5 Suboxone Myths for Medication Assisted Treatment
What Are Some Suboxone Myths? How Does Suboxone Work?
Suboxone is a drug containing buprenorphine and naloxone and is the main medication for opioid addiction. The use of Medication assisted treatment has been shown to lower the risk of fatal overdoses by approximately 50%. Suboxone works by binding to the same receptors in the brain as other opiates. Doing so stops intoxication with these other drugs and it prevents cravings. This allows many people to transition back from a life of addiction. The vast majority of physicians, addiction experts, and advocates agree that Suboxone saves lives. There are several Suboxone myths that we can explore:
Suboxone Myth #1: You aren’t actually recovering if you take Suboxone.
Reality: As addiction is increasingly viewed as a medical condition, Suboxone is viewed as a medication for a chronic condition. For example, a person with diabetes needing to take insulin. So to say that a patient really isn’t in recovery if you are on Suboxone is stigmatizing to people who take Suboxone. That is not the medical reality of effective addiction treatment.
Suboxone Myth #2: People frequently abuse Suboxone.
Reality: Suboxone can be abused because it is only an agonist of the main opiate receptor. It causes less euphoria than the other opiates. In many cases, people may use Suboxone to help manage withdrawal, or to get off opiates.
Suboxone Myth #3: It’s as easy to overdose on Suboxone as it is to overdose with other opiates.
Reality: It is extremely difficult to overdose on Suboxone alone. It is more difficult to overdose on Suboxone compared to other opiates. There isn’t as great a risk of slowed breathing compared with potent opiates such as heroin, oxycodone, or morphine. When people do overdose on Suboxone, it is almost always because they are mixing it with sedatives such as benzodiazepines.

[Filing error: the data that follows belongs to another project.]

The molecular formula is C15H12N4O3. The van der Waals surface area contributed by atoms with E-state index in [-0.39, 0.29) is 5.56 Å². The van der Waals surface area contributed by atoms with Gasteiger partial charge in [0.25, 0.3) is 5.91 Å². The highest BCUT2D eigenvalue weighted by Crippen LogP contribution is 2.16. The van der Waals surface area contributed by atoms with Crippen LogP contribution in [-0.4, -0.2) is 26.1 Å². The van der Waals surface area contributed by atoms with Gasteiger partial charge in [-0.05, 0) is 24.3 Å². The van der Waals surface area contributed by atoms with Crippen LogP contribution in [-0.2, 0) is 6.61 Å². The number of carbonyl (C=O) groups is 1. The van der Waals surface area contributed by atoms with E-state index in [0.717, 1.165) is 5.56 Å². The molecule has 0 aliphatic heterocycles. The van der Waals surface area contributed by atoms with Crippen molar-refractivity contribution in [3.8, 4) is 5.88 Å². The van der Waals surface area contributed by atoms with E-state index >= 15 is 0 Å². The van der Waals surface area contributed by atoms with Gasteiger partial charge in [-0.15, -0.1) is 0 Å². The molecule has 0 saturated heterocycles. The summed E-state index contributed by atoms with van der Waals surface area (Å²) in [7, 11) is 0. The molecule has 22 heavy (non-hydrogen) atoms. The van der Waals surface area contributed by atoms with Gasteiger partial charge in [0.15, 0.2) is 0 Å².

Suboxone Myth #4: Suboxone isn’t treatment for addiction if you aren’t getting MAT with it.
Reality: Addiction treatment can include MAT and therapy, support groups, housing assistance, and employment support. That doesn’t mean that one, in the absence of the others, doesn’t mean Suboxone isn’t treatment for addiction. About 10% of people with addiction are getting treatment. it is unrealistic to expect that everyone with an addiction will receive every aspect of treatment that they need. This is especially true without access to regular healthcare, insurance, or both.
Suboxone Myth #5: Suboxone should only be taken for a short period of time.
Reality: Expert practitioners have different theories on how long treatment should last for. There is no evidence to support the claim that Suboxone should be taken for a short period of time as opposed to being maintained on it for the long term. This is the same as a person would manage their diabetes with insulin for the long term.
One of the main obstacles to getting lifesaving treatment for addiction is the stigma people face. Fortunately, our society’s perception is slowly starting to transform away from an outdated view of addiction as a moral failing. We are moving toward a more realistic, humane view of addiction as a complex disease that needs to be addressed with compassion, as well as modern medical care. Eliminating myths and misinformation about addiction, and supplanting them with relevant, evidence-based treatments, is critical.
Takeaways and Opinions from Ascend Health PLLC:
Ascend Health PLLC’s staff and medical team are always available to discuss what common myths and concerns some patients hear/have. We have a system of transparency when it comes to patient and medical staff regarding the addiction recovery process. If there is ever a question, comment or concern regarding our Medication Assisted Treatment Programs, please call or contact our medical staff any time @ 980-579-4889Suboxone Clinic Near Me That Accepts Medicaid The 4 Best Ways To Search “Suboxone Doctors Near Me” “Suboxone Clinic Near Me” – How To Find The Best Suboxone Clinic How Suboxone Treatment Is Helping Solve The Opioid Epidemic